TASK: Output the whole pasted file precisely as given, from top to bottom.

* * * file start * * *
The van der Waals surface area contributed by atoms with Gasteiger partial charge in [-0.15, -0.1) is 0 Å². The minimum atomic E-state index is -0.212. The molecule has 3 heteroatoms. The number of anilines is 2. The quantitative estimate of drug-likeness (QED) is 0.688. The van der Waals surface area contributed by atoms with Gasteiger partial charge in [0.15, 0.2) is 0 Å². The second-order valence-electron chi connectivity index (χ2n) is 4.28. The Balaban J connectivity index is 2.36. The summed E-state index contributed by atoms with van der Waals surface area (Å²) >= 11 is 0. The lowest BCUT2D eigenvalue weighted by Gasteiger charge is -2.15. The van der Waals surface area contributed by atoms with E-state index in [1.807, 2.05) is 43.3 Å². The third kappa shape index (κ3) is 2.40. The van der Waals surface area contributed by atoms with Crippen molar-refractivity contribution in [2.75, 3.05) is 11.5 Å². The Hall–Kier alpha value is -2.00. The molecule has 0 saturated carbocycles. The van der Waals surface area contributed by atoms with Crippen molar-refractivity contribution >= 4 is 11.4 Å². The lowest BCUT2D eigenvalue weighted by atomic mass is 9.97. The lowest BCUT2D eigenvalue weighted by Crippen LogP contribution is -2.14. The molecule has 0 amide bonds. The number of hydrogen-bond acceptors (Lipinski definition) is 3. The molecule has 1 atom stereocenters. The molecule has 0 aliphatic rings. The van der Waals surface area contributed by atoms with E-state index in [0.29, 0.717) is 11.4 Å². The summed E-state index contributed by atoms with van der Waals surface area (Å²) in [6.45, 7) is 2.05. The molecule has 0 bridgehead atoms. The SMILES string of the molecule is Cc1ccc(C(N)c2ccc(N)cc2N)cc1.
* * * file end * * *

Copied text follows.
The van der Waals surface area contributed by atoms with Gasteiger partial charge in [-0.15, -0.1) is 0 Å². The minimum atomic E-state index is -0.212. The molecule has 3 heteroatoms. The number of anilines is 2. The quantitative estimate of drug-likeness (QED) is 0.688. The van der Waals surface area contributed by atoms with Gasteiger partial charge in [0.15, 0.2) is 0 Å². The second-order valence-electron chi connectivity index (χ2n) is 4.28. The Balaban J connectivity index is 2.36. The summed E-state index contributed by atoms with van der Waals surface area (Å²) >= 11 is 0. The lowest BCUT2D eigenvalue weighted by Gasteiger charge is -2.15. The van der Waals surface area contributed by atoms with E-state index in [1.807, 2.05) is 43.3 Å². The third kappa shape index (κ3) is 2.40. The van der Waals surface area contributed by atoms with Crippen molar-refractivity contribution in [2.75, 3.05) is 11.5 Å². The Hall–Kier alpha value is -2.00. The molecule has 0 saturated carbocycles. The van der Waals surface area contributed by atoms with Crippen molar-refractivity contribution >= 4 is 11.4 Å². The lowest BCUT2D eigenvalue weighted by atomic mass is 9.97. The lowest BCUT2D eigenvalue weighted by Crippen LogP contribution is -2.14. The molecule has 0 amide bonds. The number of hydrogen-bond acceptors (Lipinski definition) is 3. The molecule has 1 atom stereocenters. The molecule has 0 aliphatic rings. The van der Waals surface area contributed by atoms with E-state index in [0.29, 0.717) is 11.4 Å². The summed E-state index contributed by atoms with van der Waals surface area (Å²) in [6.45, 7) is 2.05. The molecule has 0 bridgehead atoms. The SMILES string of the molecule is Cc1ccc(C(N)c2ccc(N)cc2N)cc1.